National Institutes of Health (NIH) experts have developed a new high-performing MRI method that uses a low magnetic field and could open a whole new wealth of possibilities for the technology.
Developed in conjunction with Siemens, scientists said the lower use of magnetic resonance makes this technology safer to use on patients with pacemakers, quieter and easier to maintain. They also believe it will reduce the risk of heating while also dropping costs for MRI scans, both barriers to treatment, according to their study, published this month in Radiology.
“This research helps us to define new strategies that may improve accessibility and affordability of MRI as an imaging modality,” Arthur Kaindl, head of magnetic resonance at Siemens Healthineers, said in a prepared statement. “We believe the high-performance, low-field MRI will have a great impact on clinical care.”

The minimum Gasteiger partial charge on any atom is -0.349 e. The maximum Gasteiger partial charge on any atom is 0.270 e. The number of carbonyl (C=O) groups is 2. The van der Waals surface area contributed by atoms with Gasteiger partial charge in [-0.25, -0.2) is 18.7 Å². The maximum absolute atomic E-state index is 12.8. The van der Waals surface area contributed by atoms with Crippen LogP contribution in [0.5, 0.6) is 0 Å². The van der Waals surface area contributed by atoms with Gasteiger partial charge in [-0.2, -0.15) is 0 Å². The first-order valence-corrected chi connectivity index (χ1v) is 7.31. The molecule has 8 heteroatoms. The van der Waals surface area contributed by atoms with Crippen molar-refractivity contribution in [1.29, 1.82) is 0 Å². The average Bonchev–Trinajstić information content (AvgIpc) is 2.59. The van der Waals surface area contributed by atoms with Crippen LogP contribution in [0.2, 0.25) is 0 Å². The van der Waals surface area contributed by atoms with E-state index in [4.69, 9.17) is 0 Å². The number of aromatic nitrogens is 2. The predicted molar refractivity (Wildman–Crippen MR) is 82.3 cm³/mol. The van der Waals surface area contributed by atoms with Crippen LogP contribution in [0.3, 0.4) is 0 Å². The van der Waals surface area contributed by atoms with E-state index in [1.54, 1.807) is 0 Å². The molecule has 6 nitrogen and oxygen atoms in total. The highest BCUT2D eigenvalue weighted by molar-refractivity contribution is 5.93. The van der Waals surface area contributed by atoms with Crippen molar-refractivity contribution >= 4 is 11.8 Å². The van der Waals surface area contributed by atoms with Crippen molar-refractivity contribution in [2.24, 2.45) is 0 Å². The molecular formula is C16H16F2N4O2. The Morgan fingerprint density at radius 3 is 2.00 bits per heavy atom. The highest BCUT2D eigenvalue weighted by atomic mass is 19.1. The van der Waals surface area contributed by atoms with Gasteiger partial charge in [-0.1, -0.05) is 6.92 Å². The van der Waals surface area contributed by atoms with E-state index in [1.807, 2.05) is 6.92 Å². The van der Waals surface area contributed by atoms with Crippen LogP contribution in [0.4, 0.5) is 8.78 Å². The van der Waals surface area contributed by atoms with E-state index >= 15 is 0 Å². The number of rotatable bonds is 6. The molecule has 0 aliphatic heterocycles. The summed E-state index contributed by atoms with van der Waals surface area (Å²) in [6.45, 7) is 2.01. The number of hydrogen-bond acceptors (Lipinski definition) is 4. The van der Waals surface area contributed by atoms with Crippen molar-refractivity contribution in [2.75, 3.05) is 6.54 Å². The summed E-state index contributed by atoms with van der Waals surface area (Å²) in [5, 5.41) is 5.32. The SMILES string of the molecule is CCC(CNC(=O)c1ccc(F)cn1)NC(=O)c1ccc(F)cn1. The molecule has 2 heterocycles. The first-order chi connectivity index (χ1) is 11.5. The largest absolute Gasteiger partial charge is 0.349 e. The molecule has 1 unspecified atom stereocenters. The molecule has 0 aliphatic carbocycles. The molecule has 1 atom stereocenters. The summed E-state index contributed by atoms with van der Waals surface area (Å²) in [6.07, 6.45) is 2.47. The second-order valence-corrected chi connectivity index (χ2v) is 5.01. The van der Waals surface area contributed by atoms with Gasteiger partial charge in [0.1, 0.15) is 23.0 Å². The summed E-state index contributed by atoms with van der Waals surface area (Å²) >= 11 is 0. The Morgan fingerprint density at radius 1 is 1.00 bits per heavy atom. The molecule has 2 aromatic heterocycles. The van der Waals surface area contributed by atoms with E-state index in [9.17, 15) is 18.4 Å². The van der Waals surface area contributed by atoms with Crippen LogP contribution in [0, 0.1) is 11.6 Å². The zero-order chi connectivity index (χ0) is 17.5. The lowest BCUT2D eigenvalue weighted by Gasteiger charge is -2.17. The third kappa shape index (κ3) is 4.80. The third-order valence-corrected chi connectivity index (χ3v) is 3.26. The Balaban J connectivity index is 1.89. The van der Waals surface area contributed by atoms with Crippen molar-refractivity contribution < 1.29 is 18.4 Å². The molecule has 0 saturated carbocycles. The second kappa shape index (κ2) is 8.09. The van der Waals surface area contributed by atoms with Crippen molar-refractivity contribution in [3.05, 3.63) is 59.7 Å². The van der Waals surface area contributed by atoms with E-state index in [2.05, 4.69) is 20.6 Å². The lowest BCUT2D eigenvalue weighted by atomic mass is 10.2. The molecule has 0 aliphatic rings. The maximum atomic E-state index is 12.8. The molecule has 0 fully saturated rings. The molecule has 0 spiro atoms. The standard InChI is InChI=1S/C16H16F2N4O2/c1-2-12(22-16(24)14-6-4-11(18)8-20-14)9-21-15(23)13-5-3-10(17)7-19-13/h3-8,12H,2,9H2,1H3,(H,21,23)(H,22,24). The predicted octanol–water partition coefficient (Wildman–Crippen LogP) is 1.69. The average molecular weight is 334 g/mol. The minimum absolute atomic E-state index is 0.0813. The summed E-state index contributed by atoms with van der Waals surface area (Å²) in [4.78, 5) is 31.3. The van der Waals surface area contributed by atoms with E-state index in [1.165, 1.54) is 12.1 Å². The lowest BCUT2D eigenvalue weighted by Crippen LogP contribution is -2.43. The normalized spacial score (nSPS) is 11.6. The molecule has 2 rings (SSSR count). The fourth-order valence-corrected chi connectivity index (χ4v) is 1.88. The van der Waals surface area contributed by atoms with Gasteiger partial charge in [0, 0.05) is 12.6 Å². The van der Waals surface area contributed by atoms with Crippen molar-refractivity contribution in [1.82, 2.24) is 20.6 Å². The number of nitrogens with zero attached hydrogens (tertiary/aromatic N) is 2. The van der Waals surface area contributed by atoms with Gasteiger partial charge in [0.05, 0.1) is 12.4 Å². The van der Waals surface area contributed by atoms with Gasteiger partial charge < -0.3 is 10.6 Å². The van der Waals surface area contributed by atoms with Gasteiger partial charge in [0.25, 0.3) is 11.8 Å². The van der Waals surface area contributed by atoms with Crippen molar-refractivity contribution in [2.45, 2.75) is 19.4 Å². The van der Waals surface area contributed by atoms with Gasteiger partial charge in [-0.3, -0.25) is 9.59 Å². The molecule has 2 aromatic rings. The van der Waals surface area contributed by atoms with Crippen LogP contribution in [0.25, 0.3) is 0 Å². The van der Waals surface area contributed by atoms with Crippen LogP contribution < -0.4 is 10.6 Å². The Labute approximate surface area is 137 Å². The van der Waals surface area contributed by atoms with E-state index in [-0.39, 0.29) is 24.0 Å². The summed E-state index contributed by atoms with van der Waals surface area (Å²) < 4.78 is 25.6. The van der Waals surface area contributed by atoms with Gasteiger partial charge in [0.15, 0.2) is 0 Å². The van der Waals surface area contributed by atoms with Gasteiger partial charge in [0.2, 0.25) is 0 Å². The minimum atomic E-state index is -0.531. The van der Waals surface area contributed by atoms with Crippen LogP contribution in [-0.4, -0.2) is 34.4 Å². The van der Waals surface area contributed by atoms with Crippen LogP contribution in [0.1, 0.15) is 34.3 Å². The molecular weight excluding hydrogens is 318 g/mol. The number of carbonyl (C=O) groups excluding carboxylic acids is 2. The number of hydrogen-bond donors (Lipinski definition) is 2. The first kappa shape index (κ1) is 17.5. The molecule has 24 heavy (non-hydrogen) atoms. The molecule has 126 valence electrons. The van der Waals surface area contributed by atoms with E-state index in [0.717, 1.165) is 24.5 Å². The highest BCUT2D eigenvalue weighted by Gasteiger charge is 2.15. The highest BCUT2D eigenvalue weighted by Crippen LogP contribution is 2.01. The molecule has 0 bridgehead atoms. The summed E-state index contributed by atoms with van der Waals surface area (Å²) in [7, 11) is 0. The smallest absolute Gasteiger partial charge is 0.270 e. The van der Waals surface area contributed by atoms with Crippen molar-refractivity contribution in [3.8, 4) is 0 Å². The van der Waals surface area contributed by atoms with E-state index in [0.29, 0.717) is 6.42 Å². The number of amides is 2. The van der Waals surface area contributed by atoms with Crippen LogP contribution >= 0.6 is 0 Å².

NIH reached its conclusions by modifying a commercial MRI system with a magnetic field strength of 1.5T to operate at 0.55T. After testing it on objects similar to human tissue they moved to living subjects and found that lung imaging improved, with researchers able to more easily spot lung cysts. Heart imaging improved, too, and heating of interventional cardiology tools proved not to be an issue with this technique.
Scientists said this could open MRI to a host of new clinical uses in the future, including imaging of the brain, spine and abdomen.
“We continue to explore how MRI can be optimized for diagnostic and therapeutic applications,” Robert Balaban, scientific director of the Division of Intramural Research and chief of the Laboratory of Cardiac Energetics at the National Heart, Lung, and Blood Institute, said in the same statement.